Tips and Tricks in Adoption and Pediatrics

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Bleach Baths

Sounds horrible, right? Actually, dilute bleach baths have a role in a few pediatric conditions, so I thought I'd share instructions here.

For children with recurrent, sympomatic infections with staph bacteria, particulary MRSA, we use bleach baths, in conjuction with nasal treatment with Bactroban, to decrease MRSA colonization, and reduce infection risk. Here's a handy guide from the Infectious Disease specialists at Seattle Children's. As always, you'll need to check with your provider first, and the Bactroban is by prescription.

In moderate-severe eczema, especially with frequent bacterial infections or colonization (suspected when eczema patches are unusually red, cracked, painful, oozy/crusted), new evidence suggested that regular soaks in dilute bleach baths may decrease the bacterial burden on the skin, and associated inflammation. Check with your provider first, but here's how, from an excellent review article in Pediatrics by Krakowski et al.:

Explain to patients that their skin may benefit from "swimming in pool water." Then, give them these instructions for making a pool right in their very own bathroom.     

  • Add lukewarm water to fill the tub completely (about 40 gallons of water).
  • Depending on the size of the tub/amount of water used, add 1/4 to 1/2 cup of common bleach solution to the bath water. Any sodium hypochlorite 6% solution will do (for example, Chlorox liquid bleach); the goal is to make a modified Dakin's solution with a final concentration of about 0.005%.
  • Stir the mixture to ensure that the bleach is completely diluted in the bath water.
  • Have patients soak in the chlorinated water for 5 to 10 minutes.
  • Thoroughly rinse skin clear with lukewarm, fresh water at the end of the bleach bath to prevent dryness and irritation.
  • As soon as the bath is over, pat the patient dry. Do not rub dry, as this is the same as scratching.
  • Immediately apply any prescribed medications/emollients.
  • Repeat bleach baths 2–3 times a week or as prescribed by the physician.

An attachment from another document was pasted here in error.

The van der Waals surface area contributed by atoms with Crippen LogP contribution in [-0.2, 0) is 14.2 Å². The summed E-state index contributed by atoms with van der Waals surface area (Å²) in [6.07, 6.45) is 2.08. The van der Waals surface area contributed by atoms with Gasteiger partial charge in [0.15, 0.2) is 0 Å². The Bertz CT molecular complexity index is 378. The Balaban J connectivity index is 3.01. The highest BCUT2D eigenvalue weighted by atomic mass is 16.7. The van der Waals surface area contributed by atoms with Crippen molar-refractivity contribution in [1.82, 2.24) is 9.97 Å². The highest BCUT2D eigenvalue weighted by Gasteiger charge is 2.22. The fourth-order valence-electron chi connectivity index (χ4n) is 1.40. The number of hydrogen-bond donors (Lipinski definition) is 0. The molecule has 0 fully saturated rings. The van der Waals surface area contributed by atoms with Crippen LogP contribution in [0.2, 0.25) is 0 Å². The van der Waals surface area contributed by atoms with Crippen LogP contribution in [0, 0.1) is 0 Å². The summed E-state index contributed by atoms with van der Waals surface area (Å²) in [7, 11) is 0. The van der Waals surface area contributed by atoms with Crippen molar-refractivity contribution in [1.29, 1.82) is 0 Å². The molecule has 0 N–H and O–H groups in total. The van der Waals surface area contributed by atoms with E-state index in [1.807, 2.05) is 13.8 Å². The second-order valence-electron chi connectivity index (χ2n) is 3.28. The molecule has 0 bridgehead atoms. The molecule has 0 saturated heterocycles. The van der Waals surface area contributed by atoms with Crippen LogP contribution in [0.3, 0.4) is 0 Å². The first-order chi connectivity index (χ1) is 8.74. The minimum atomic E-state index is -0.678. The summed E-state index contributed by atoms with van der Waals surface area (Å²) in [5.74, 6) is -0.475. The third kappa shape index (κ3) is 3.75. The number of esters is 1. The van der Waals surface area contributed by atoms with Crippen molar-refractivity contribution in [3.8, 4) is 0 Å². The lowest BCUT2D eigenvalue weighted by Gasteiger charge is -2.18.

The following restrictions apply:    
  • Do not use undiluted bleach directly on the skin. Even diluted bleach baths can potentially cause dryness and/or irritation.
  • Do not use bleach baths if there are many breaks or open areas in the skin (for fear of intense stinging and burning).
  • Do not use bleach baths in patients with a known contact allergy to chlorine.

Ink Test for Scabies

Here's a simple test that you or your doctor can do when you're asking the "is it scabies" question. First, look carefully for fresh itchy bumps or thin grayish squiggly lines (burrows) in the skin, especially at hands, inner wrists, fingerwebs, elbows, armpits, ankles, feet, diaper area, belt-line, and abdomen. Infants and young children can get scabies on the face, scalp, and neck, unlike older folks. Magnifying glass and bright light can help.

Take a dark washable wide-tip marker, and rub around the suspicious bumps or burrows. Then take an alcohol wipe or alcohol-soaked gauze and wipe away the ink. If there's a scabies burrow under the skin, the ink often remains, showing you a dark irregular line. Occasionally a tiny dark dot is visible at the end of the burrow - that's the mite.

At the doctor's office, we might use mineral oil and a scalpel to scrape the burrow and a fresh bump or two onto a microscope slide, to look for the mite, or its eggs and feces. But the ink test can be done at home, if you're curious that way. In children recently adopted from institutional care, we do have a pretty low theshold to treat for scabies for intensely itchy skin rashes.